When I initially started studying for my CCNA, I found that through amazing online resources, practice exams and more, I was obtaining an incredible amount of knowledge and retaining it at great pace. But as I went on, I found that in addition to those resources, I could supplement my knowledge by having physical gear in my home to lab any theories or concepts I wanted to try out for myself. Thus my CCNA home lab was born. Let’s take a look why investing physical gear into your studies is a recipe for success.
You Can Go With This? Or You Can Go With That?
For the longest time, the question as always lingered – physical or virtual lab? And why? Now I’ve said countless times in the past and it still holds true to this day that what works for some, may not work for everyone. And that’s ok. We all have different learning preferences. How we obtain and absorb information is going to vary no matter what the environment. Some would prefer virtual environments such as GNS3 or EVE-NG to lab their concepts. While there’s no question those are two incredible tools to help on your cert journey, there are a few factors you just can’t replace in a home lab. For one, in a virtual environment, you can’t mimic power outages, bad ports on a switch, racking and stacking gear, or the experience of cabling. For me like anything I’m sure most would agree, repetition is key to retention. The more familiar you find yourself with the hardware, the better you’ll understand not just the foundational but more advanced concepts including how routing, switching and networks work overall.
Upgrades For Days
In your home lab, the best part of building it is you can always add to it. I recommend for someone just starting on their networking journey two Layer 2 & 3 switches and even a firewall. That way you’ll have a solid start in building out your lab. Also, and most importantly, a rack to hold all of your gear is a must. Now what type is completely up to you. There’s a few different kinds to choose from. StarTech in my opinion has some great products that are also inexpensive if you’re just starting out. Then once you’ve used your lab for sometime if you can, take some of your expendable income and invest it back into yourself. Now I’m not saying to spend thousands of dollars on gear. But even to start out with, there’s some amazing and inexpensive gear you can find on Ebay. If you’re looking to upgrade that firewall with one that has some next-gen features, you’ll probably pay extra. My point is to always invest in yourself. The reward is always worth it – trust me.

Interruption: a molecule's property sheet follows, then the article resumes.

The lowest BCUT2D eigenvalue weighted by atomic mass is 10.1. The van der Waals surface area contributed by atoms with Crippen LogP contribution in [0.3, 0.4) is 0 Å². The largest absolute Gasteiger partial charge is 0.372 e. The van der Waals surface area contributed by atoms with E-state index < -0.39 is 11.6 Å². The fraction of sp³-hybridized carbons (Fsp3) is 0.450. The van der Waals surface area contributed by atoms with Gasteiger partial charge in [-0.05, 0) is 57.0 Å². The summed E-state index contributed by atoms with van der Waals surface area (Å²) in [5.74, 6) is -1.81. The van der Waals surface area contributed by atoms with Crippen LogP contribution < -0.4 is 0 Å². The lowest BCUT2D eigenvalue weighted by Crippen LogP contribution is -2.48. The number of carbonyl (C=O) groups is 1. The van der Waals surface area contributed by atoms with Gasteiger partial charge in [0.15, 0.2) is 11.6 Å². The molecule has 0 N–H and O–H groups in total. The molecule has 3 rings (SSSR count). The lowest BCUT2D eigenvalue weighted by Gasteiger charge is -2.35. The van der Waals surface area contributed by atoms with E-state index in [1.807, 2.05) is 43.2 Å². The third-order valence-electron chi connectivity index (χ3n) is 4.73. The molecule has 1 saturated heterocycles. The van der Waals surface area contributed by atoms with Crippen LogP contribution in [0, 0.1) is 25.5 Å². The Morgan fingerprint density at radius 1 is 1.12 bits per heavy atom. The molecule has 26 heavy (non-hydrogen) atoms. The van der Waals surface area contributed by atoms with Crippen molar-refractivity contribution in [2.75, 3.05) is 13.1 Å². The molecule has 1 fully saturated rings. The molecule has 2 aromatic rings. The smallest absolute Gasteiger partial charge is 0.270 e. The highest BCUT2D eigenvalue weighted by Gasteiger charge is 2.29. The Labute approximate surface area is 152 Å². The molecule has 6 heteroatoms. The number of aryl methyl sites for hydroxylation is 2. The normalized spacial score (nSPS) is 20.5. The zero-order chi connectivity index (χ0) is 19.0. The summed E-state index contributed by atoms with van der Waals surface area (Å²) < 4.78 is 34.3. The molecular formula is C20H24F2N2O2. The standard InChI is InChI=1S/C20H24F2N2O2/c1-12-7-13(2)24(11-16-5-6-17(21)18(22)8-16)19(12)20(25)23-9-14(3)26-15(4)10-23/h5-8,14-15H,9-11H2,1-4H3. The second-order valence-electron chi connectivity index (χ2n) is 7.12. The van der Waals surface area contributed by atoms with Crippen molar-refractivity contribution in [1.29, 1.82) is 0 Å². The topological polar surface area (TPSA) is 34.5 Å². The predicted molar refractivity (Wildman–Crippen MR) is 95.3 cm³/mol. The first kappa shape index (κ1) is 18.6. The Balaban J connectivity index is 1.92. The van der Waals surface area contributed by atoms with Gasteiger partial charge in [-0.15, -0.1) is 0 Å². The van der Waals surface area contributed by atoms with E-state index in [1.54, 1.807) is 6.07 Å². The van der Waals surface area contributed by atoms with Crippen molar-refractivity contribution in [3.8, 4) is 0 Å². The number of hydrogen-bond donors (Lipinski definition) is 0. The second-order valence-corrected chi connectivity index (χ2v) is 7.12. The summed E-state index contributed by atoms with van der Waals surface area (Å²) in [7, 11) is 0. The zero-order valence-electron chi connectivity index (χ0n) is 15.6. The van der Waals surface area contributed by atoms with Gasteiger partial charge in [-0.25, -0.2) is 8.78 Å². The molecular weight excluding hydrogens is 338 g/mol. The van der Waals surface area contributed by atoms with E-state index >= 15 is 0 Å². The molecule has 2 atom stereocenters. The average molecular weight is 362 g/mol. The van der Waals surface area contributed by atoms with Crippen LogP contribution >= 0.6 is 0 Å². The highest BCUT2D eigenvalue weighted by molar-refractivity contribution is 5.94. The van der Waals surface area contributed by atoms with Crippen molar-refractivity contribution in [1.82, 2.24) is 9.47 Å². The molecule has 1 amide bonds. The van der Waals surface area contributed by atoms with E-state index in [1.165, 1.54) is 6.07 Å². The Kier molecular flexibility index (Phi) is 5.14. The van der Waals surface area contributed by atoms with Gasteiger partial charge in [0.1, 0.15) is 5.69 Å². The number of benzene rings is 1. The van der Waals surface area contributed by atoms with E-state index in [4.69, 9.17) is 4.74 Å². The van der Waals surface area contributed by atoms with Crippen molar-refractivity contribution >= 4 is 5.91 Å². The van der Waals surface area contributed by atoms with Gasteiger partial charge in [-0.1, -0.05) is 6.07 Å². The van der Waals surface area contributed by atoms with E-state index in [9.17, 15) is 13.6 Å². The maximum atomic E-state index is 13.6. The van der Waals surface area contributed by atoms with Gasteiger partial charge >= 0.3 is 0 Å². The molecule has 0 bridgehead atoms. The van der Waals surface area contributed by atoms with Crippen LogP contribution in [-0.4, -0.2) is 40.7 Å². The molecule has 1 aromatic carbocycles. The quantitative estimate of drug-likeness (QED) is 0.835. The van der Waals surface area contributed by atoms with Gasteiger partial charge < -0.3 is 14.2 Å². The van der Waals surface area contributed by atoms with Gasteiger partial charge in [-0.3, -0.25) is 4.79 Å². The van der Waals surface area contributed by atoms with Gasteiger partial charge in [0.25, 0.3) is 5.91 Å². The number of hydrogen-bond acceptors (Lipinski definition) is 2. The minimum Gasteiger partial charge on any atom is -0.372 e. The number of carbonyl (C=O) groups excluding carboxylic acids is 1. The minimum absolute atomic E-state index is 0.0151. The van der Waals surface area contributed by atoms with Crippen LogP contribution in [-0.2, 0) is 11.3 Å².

What To Do Next?
So, you’ve obtained all the gear you needed and you’ve made that leap into your first home lab. Congratulations! Now what!? Well, the real fun as just began as you decide how to rack your gear properly. A few of the questions you may have right now are what are some best practices to use when assembling your lab and cabling. Don’t worry. Soon I’ll review some tips and tricks for first time home lab users, along with some things I learned along the way that’ll help you lab efficiently and get the most out of your studying. Until next time, happy labbing everyone.
Implementing and Administering Cisco Solutions (CCNA v1.0)